LONDON (Reuters) – Commodities trader Trafigura [TRAFG.UL] said it plans to open a further liquefied natural gas (LNG) import terminal in Pakistan as traders move into developing infrastructure to meet emerging markets’ appetite for gas.
The terminal at Port Qasim in Karachi will include a floating storage regasification unit (FSRU), where LNG will be converted back into gas for feeding into Pakistan’s pipeline grid, the Swiss-based company said in a statement to Reuters.
Trafigura, one of the biggest independent traders of LNG, has already taken a minority stake in a separate Pakistani import project. On Monday it was also shortlisted by Bangladesh, a major new growth market for the fuel, to set up a terminal there in 2018.
“We plan to develop a second LNG import terminal project in Pakistan, also at Port Qasim, with a jetty, berth and a second FSRU,” Trafigura said, without giving any date for when it would come into operation or any cost of the project.
Floating terminals are faster and less costly to set up than traditional land-based units and offer commodity traders a route into new markets, helping to absorb a growing LNG surplus on international markets.
Nowhere is competition for market share among traders more intense than in Pakistan and Bangladesh. These countries have huge needs for gas but until now they have been largely unmet, hindering economic growth.
Rival Gunvor [GGL.UL] has already sealed two five-year deals to supply Pakistan with a total of 120 cargoes.
It too is moving into infrastructure. In a private deal, Gunvor joined a consortium, comprising Fatima Fertiliser, Royal Dutch Shell and Engro, which is behind Pakistan’s third LNG terminal. This will be ready next year, Pakistan-based industry sources said.
Gunvor declined to comment on specific deals.
Alongside Trafigura, Gunvor was also selected by Bangladesh to provide a floating terminal in 2018 which it has already lined up from Belgium shipping company Exmar.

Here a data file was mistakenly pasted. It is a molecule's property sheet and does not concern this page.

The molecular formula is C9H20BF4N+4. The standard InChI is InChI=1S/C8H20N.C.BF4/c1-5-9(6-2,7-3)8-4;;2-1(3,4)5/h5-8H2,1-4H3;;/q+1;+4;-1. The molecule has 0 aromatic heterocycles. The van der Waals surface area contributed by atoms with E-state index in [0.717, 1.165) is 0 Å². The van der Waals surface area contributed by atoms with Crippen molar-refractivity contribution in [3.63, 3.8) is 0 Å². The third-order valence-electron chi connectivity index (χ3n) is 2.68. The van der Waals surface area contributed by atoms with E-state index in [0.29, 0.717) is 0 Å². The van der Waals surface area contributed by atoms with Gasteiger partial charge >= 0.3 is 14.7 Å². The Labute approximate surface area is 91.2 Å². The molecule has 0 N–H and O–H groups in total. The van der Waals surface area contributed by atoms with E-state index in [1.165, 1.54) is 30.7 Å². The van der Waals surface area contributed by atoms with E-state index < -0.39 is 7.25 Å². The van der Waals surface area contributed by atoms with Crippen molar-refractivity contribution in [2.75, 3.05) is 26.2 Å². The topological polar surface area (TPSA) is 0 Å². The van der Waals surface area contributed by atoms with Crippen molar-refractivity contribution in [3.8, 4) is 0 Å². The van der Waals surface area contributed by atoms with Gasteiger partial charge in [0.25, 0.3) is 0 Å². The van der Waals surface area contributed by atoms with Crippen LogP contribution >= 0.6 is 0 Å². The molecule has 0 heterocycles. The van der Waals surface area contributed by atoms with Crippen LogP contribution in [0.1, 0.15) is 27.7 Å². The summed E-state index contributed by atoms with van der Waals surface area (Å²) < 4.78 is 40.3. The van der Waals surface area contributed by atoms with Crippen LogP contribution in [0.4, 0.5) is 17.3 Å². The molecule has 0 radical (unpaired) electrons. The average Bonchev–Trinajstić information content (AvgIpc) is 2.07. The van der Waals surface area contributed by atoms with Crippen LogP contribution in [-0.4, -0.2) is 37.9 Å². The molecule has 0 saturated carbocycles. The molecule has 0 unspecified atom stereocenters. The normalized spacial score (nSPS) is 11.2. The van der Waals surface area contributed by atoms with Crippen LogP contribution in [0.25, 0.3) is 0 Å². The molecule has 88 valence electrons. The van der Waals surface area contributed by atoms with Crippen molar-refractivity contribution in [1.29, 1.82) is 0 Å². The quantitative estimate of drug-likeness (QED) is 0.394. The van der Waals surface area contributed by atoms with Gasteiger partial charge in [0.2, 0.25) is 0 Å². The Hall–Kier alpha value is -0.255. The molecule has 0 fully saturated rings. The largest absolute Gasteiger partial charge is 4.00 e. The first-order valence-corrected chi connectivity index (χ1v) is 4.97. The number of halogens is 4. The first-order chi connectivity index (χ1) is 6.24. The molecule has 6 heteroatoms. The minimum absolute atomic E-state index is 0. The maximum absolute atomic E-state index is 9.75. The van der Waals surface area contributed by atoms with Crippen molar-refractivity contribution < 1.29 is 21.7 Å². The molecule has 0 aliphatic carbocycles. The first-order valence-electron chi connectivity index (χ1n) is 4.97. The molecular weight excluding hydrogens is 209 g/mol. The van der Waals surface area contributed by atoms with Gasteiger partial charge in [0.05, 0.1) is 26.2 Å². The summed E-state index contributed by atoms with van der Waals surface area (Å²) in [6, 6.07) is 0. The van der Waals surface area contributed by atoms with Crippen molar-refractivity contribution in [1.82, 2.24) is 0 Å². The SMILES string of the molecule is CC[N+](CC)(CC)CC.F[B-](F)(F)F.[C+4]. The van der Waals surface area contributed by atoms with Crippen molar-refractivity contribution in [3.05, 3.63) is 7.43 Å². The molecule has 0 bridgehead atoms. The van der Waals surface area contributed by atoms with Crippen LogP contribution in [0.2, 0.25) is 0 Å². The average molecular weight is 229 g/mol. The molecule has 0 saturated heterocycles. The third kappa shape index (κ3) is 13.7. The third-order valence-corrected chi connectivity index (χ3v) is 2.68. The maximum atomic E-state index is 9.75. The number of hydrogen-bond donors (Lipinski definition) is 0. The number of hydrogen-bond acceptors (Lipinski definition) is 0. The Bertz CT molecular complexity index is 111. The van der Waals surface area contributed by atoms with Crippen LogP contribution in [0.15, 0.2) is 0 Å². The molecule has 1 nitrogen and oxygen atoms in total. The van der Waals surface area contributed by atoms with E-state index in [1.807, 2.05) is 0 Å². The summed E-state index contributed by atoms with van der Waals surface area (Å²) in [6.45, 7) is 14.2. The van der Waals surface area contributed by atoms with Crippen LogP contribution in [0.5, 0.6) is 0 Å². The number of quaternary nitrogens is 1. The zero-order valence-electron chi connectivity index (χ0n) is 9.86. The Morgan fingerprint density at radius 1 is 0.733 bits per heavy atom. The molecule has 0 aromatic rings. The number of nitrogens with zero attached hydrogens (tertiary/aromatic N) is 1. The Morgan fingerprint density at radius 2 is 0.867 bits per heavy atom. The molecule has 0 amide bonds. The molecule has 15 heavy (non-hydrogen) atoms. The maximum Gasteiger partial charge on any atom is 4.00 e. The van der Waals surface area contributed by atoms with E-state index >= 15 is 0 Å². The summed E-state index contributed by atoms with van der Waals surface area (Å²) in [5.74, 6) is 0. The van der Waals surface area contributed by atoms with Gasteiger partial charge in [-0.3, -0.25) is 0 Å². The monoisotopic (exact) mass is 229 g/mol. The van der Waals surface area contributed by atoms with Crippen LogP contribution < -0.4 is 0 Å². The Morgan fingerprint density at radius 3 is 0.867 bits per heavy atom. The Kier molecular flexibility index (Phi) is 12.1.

Trafigura said its original share in a terminal project in Pakistan will use the BW Integrity FSRU unit.
Pakistan-based industry sources said this project, called Pakistan GasPort – also in Port Qasim, is due to start six months behind schedule in November due to difficulties laying a pipeline from the terminal to the country’s grid.
In February, Trafigura outlined plans to reopen a defunct LNG import terminal on Teesside in northeast England in 2018. The trading company also renewed its lease of LNG storage capacity at India’s Kochi terminal earlier this year, industry sources have said.
Having infrastructure around which to trade provides valuable flexibility to trading companies which, unlike the oil majors, are typically constrained by a lack of storage, production and shipping capacity.
It also gives clients certainty that a trader can meet its obligations by drawing on LNG held in storage or by having a ready outlet for supply.
“You have many more options for finding a profitable outlet for a cargo,” Otto Waterlander, senior oil and gas partner at McKinsey & Company said. “The larger the portfolio the lower the risk of something going wrong and the lower the speculative element to the trade,” he added, referring to LNG traders’ interest in infrastructure.